If the current Riigikogu stalemate arising from opposition parties' filibuster of coalition legislation continues, the head of state will need to intervene, Minister of Defense Hanno Pevkur (Reform) says.
The situation is not one which the framers of the Estonian Constitution had in mind, while the same could be said of the authors of the Riigikogu's Rules of Procedure, Pevkur adds.
Appearing on ETV politics show "Esimene stuudio" Thursday evening, day four of the deadlock, the defense minister said: "Democracy surely means that a coalition has the opportunity to bring in its own legislative bills, while the opposition has the right to criticize these, but the kind of legalistic reign of terror that the opposition is currently deploying, certainly neither the Constitution nor the rules of procedure had envisaged."
"We are in a situation where, in fact, if all the parties that have been elected to parliament – there are six of them today, maybe three, maybe eight or 10, in four years' time (ie. After the next Riigikogu election-ed.) – if everyone behaved according to this same pattern, regardless of whether they are in opposition or in coalition right now, then an essentially democratic state would cease to exist in its current form," Pevkur added.
One branch of the separate powers, ie. The executive, is currently paralyzed and non-functioning meaning the situation must be resolved by the legislature itself, he went on.
"Should that not happen, what I see is that the President of the Republic, who bears the role of guarantor of democracy and also of the Constitution, can intervene first, and if that doesn't work out, it is clear that the voter will get the final say," he continued.
Pevkur says he sees three ways to resolve the current situation – first, the opposition can call halt to its obstructing the work of parliament; second, the Riigikogu's board, consisting of the speaker and his two deputies, can interpret the law in a way that should overcome the impasse; third, the head of state summons the elected parties and recounts to them what the Constitution and the legislature were in fact created for.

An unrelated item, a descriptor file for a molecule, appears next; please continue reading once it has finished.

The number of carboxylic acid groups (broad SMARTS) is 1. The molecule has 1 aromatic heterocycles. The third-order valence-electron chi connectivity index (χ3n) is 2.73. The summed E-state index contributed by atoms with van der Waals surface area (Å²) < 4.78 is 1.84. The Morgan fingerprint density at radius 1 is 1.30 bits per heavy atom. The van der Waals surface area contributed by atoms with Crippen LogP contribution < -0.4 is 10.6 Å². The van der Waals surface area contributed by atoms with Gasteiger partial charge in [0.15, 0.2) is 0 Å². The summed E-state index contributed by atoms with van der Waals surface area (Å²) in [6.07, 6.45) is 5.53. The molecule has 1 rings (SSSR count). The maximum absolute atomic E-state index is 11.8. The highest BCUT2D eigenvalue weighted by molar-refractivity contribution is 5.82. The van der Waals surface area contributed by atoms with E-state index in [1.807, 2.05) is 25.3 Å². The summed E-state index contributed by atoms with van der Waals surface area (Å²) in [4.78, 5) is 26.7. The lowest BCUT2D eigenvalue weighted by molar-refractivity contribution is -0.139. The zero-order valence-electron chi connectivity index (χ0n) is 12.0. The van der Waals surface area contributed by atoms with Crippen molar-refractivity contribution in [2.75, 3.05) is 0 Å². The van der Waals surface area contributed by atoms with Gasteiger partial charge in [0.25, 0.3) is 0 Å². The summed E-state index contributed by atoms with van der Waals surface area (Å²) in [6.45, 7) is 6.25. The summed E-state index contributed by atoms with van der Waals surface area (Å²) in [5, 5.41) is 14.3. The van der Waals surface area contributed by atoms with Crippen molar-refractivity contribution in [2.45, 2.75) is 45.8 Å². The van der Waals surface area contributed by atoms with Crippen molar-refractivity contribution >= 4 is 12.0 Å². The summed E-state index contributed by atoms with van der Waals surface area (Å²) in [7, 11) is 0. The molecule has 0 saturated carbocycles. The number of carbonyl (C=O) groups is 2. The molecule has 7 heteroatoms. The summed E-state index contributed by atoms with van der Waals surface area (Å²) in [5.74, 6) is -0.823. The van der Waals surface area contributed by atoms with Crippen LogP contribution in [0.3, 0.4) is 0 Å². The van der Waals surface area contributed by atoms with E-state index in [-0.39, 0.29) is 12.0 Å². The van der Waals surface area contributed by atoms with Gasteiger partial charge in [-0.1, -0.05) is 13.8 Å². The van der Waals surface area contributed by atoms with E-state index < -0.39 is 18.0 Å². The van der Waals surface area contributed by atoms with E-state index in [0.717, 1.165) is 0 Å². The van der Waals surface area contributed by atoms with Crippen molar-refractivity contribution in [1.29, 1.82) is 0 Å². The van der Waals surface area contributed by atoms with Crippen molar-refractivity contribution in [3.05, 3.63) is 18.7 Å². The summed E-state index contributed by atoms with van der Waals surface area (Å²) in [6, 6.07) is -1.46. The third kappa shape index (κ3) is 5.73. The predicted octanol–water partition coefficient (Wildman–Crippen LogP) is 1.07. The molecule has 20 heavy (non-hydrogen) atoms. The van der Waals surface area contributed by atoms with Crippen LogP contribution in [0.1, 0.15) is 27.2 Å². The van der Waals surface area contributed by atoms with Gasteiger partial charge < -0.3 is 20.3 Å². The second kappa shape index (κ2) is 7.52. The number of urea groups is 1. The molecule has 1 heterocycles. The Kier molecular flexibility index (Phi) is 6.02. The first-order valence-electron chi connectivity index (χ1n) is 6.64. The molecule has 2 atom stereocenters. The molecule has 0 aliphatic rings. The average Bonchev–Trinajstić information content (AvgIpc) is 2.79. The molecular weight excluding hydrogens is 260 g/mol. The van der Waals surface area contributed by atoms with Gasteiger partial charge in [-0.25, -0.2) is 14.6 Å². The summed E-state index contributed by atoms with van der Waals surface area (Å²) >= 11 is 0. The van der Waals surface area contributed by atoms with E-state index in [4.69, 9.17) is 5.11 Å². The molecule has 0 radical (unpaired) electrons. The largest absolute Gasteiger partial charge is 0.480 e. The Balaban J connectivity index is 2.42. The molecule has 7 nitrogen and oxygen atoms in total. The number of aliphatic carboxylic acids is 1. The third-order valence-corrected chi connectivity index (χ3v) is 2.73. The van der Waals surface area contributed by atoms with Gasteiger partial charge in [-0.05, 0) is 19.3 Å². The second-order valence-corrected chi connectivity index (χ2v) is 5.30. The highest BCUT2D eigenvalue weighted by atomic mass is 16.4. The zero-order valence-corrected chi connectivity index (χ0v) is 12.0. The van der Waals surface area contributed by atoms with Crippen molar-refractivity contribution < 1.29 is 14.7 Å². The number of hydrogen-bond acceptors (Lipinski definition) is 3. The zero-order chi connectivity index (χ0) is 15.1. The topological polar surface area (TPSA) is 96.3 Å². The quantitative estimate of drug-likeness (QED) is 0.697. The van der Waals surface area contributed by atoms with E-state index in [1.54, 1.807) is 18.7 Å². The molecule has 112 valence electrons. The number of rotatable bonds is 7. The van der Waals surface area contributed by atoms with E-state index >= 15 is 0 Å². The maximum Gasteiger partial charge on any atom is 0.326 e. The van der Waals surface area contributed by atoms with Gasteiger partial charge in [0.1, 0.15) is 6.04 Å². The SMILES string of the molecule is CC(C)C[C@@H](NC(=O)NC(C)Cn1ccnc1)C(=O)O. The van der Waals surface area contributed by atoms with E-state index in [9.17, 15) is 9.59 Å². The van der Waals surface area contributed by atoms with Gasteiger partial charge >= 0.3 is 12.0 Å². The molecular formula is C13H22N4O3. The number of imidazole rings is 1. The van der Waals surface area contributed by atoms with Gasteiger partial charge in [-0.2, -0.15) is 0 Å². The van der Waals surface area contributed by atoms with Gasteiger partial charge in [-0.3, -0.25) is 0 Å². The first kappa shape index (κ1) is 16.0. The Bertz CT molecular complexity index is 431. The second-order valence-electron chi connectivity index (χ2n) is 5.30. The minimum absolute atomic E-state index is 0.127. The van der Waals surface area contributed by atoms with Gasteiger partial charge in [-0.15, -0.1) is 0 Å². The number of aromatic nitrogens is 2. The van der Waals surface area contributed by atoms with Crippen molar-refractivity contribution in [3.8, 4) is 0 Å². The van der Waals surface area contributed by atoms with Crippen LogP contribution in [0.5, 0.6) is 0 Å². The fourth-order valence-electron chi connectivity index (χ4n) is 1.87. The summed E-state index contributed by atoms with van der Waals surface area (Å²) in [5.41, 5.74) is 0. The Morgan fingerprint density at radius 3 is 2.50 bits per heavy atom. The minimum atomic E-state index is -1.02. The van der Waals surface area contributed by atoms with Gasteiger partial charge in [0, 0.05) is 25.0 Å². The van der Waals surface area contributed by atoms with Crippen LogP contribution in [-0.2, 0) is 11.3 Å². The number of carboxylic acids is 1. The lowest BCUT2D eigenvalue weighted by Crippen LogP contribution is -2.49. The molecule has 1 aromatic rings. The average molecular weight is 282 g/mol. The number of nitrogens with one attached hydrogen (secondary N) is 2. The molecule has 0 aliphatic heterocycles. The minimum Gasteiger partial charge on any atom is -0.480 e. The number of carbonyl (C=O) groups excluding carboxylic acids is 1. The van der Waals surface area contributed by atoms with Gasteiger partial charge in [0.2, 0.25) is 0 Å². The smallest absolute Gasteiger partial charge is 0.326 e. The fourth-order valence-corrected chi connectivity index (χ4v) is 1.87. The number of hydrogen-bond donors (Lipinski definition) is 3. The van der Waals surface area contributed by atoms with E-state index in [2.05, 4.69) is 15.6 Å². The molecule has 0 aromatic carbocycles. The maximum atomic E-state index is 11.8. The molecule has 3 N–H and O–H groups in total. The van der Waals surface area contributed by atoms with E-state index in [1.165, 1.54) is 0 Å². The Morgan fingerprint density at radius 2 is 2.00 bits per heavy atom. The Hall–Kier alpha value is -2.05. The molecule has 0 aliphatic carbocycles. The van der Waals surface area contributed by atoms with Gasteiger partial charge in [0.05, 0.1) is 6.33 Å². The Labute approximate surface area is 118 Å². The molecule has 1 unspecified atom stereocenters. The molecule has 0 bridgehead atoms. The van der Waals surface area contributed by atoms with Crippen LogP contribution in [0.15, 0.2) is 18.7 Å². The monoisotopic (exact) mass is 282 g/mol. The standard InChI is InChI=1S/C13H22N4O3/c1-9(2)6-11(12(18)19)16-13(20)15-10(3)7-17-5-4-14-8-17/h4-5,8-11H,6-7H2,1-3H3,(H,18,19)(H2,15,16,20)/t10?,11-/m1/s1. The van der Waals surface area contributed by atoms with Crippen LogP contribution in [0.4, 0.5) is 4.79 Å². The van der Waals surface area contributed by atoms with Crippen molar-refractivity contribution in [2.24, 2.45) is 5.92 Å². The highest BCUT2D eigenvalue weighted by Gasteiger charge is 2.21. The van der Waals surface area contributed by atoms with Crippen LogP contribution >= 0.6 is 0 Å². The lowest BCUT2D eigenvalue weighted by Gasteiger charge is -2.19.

The protests over the content of the bills which prompted the filibuster – tax hikes and, even more at issue, family benefit cuts – can always be revisited after the agenda at the Riigikogu gets back on track, he added.
In any case, the mandate granted by the electorate on March 5 does not bring with it the right to lock down parliament via legal mechanisms; the will of the voter must be accepted – forcing along obstruction to the extent that an extraordinary election is called would be unacceptable, Pevkur said.
So far, the filibuster has lasted a whole week – the main Riigikogu hall is convening Friday whereas it normally would not do, in addition to late night or overnight sessions which have been held this week; this already is without precedent in the Riigikogu's history, Pevkur said.
Since one of the opposition parties, the Conservative People's Party of Estonia (EKRE), has threatened to drag things out at least until the autumn, the head of state may yet need to intervene, while the coalition for its part has hived off the tax amendments aspects of the legislative bills into four parts, the minister went on.
Pevkur also said that a previous administration under Jüri Ratas (Center) had eviscerated a Reform Party bill also, while the latter were in opposition.
The expansion of the Nursipalu training ground is also awaiting discussion in the Riigikogu
The holdup at the Riigikogu is also interfering with progress on the Nursipalu training area expansion, Pevkur added – the necessary legal amendments needed to purchase properties inside the expansion zone needs to be squared away before midsummer, he said.
Priority with the expansion lies with Estonia's own forces, namely the 2nd Infantry Brigade, the South Estonian heavy infantry counterpart of the 1st Infantry Brigade, as well as the EDF's artillery with the arrival of the South Korean-made K9 Thunder self-propelled guns.
Pevkur also said that live firing of heavy weaponry would not take place at Nursipalu in the summer months, while the compensation amounts offered to those whose properties will be bought up are "very dignified," and above figures which some owners had quoted on TV as being acceptable.
In any case, the debates on all legislation at parliament need to be substantive, and the deadlines for amendments will be the regulation 10 days, Pevkur said.
Taxation changes should be adopted six months ahead of the start of the budgetary year, ie. January, he added, while only VAT will rise from the new year.
Editor: Andrew Whyte, Barbara Oja
Source: 'Esimene stuuio', presenter Mirko Ojakivi.